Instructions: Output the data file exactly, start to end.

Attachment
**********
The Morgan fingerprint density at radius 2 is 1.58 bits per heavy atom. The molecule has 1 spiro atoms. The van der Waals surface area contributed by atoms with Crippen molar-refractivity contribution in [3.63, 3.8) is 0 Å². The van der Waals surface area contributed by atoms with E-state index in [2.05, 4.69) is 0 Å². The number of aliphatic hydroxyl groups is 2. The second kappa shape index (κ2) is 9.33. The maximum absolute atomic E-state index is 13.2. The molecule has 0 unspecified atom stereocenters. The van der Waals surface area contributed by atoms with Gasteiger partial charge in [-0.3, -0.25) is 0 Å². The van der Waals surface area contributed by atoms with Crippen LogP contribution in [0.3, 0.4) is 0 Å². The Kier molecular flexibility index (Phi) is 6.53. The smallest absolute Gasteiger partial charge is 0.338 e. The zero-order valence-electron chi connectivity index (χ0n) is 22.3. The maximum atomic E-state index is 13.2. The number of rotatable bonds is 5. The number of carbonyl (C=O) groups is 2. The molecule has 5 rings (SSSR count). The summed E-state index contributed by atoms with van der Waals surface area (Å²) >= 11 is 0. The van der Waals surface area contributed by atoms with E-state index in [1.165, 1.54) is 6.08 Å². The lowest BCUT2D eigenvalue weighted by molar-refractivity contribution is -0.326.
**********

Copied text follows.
The Morgan fingerprint density at radius 2 is 1.58 bits per heavy atom. The molecule has 1 spiro atoms. The van der Waals surface area contributed by atoms with Crippen molar-refractivity contribution in [3.63, 3.8) is 0 Å². The van der Waals surface area contributed by atoms with E-state index in [2.05, 4.69) is 0 Å². The number of aliphatic hydroxyl groups is 2. The second kappa shape index (κ2) is 9.33. The maximum absolute atomic E-state index is 13.2. The molecule has 0 unspecified atom stereocenters. The van der Waals surface area contributed by atoms with Gasteiger partial charge in [-0.3, -0.25) is 0 Å². The van der Waals surface area contributed by atoms with Crippen LogP contribution in [0.3, 0.4) is 0 Å². The Kier molecular flexibility index (Phi) is 6.53. The smallest absolute Gasteiger partial charge is 0.338 e. The zero-order valence-electron chi connectivity index (χ0n) is 22.3. The maximum atomic E-state index is 13.2. The number of rotatable bonds is 5. The number of carbonyl (C=O) groups is 2. The molecule has 5 rings (SSSR count). The summed E-state index contributed by atoms with van der Waals surface area (Å²) >= 11 is 0. The van der Waals surface area contributed by atoms with E-state index in [1.165, 1.54) is 6.08 Å². The lowest BCUT2D eigenvalue weighted by molar-refractivity contribution is -0.326.